Tuesday, October 7, 2008
(WFMW) Attachment Parenting Month
October is the official Attachment Parenting month and I wanted to dedicate some blog space to the importance of AP and babywearing in our lives. I thought I'd combine it with Works for me Wednesday this week, since it is indeed something that has worked for us.
I was only 22 when my daughter was born. I'd been married less than two years, had never lived alone and could barely navigate the mechanics of check-writing. Seriously. I was naive. An event in that first day after her birth affected me on a emotional level so deep it was years before I realized its significance.
She was fussy at first, probably a reaction to the difficult birth. She nursed frantically for hours (literally) and screamed with rage whenever I attempted to distract her, or put her down. My well-meaning relatives, in an effort to give me some rest persuaded me to give her to them to take outside for a walk.
"Babies love the outdoors. She'll calm down in no time. You close your eyes for a while and we'll wake you if she doesn't stop crying."
Against my own feeble instincts I gave over my hours-old dollbaby and drifted into sleep. Several hours later I awoke to find that my precious daughter had screamed nearly the entire time and had only just fallen into an exhausted stupor.
Oh how I cried and cried when I found this out. I held her and apologized over and over for leaving her,for putting my own needs above hers. I promised I would never leave her again. I determined in my mind that she would never have to cry again. At the slightest peep from her I would give her whatever she needed/wanted.
Now all of you reading who have children and a proper perspective on their needs can imagine that it wasn't long before I realized the futility of such a resolution. Babies cry and that's a fact of life. And I did learn to let her cry at times. And I learned that some crying is from thwarted will, not true need. And I learned that leaving her isn't always a bad thing. And I learned that putting my needs ahead of her wants sometimes was for her own good in the end. (Ie: getting myself some sleep, a shower, food, etc.)
But one result of that early experience was my embracing of a concept that I hadn't yet heard of, but would recognize years later when it was popularized and given a name. And I unconsciously began the practice of "babywearing", also never having heard of it. I had a ring sling and a backpack carrier that I re-made from one my parents used when I was a baby. (This was long before the days of Mei Tais at the Target checkout line. I had to make do with what I had) She went with me everywhere. She slept in the bed with us at night. She was on my back while I made dinner. She sat in a basket at my feet while I taught. I nursed her in the sling during the lessons-- thanks to the tolerance of some really awesome moms who were breastfeeding advocates before it was a celebrity endorsed activity. She helped me clean and sew and garden. She was my righthand man and constant companion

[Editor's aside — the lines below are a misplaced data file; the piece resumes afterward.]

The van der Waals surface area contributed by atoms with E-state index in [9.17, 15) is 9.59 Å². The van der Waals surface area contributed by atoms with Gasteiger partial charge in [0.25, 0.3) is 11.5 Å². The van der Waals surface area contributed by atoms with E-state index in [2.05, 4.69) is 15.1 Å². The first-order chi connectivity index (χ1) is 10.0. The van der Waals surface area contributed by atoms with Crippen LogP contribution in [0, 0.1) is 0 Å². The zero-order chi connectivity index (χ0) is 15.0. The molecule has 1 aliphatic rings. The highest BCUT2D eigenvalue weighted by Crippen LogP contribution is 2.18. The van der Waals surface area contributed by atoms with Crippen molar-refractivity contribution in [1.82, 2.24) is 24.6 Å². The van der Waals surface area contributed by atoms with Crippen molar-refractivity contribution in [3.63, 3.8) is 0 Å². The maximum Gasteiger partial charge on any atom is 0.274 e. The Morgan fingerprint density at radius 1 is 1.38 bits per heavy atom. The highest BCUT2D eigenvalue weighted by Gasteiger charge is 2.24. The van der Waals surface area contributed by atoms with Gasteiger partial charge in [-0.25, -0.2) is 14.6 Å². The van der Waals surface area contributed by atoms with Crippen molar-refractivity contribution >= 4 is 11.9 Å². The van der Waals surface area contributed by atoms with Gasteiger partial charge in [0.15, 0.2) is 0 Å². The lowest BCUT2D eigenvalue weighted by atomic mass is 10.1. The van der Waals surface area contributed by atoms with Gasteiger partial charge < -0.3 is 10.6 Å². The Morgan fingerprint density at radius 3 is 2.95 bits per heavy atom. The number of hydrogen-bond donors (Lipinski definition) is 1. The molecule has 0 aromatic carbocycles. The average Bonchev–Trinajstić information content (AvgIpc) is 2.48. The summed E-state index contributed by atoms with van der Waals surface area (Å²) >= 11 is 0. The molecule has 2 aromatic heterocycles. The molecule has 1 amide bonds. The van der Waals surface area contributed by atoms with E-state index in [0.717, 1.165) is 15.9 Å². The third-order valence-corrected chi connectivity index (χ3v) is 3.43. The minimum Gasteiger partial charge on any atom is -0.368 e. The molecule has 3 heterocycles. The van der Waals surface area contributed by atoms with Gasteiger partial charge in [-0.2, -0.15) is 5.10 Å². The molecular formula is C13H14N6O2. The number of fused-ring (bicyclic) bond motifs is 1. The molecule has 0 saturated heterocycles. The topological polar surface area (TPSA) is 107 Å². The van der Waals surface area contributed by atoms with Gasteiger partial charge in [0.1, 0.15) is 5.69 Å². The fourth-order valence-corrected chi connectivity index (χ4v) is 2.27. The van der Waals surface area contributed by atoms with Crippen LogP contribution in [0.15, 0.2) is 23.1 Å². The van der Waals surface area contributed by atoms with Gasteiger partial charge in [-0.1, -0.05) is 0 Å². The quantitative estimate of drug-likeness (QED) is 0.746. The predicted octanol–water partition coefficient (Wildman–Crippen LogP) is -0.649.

Except when Daddy was babywearing ;)
The results were amazing! Her verbal skills far outpaced the average. She was obedient and helpful. She was secure around strangers and never hesitated to give a smile to anyone. She learned amazingly quickly and was eager to participate in anything I was doing. Today she continues to be exceptionally bright (I'm not just saying this-- she really is! no prejudice at all...) and quite well-acquainted with the workings of a household. She has her own sling and practices the art of babywearing with her own "babies".
When my son was born, I was prepared. I'd read about Attachment Parenting. I'd researched babywearing options. I'd made a wrap. I was ready! It was sweet, sweet. This dear little bundle nestled against my chest, almost as though still in utero, but visible and kissable. We were here again, and it was a familiar place. Sweet, I say, sweet.
I've added a list of A/P and babywearing links on the sidebar. As a disclaimer, let me say that there are plenty of ideas and practices associated with the Attachment Parenting movement that we do NOT agree with. But in general, the idea of our children participating in every part of our lives in a physical and intimate way is very important to our family. Check out Rocks In My Dryer for other ideas that work for other families!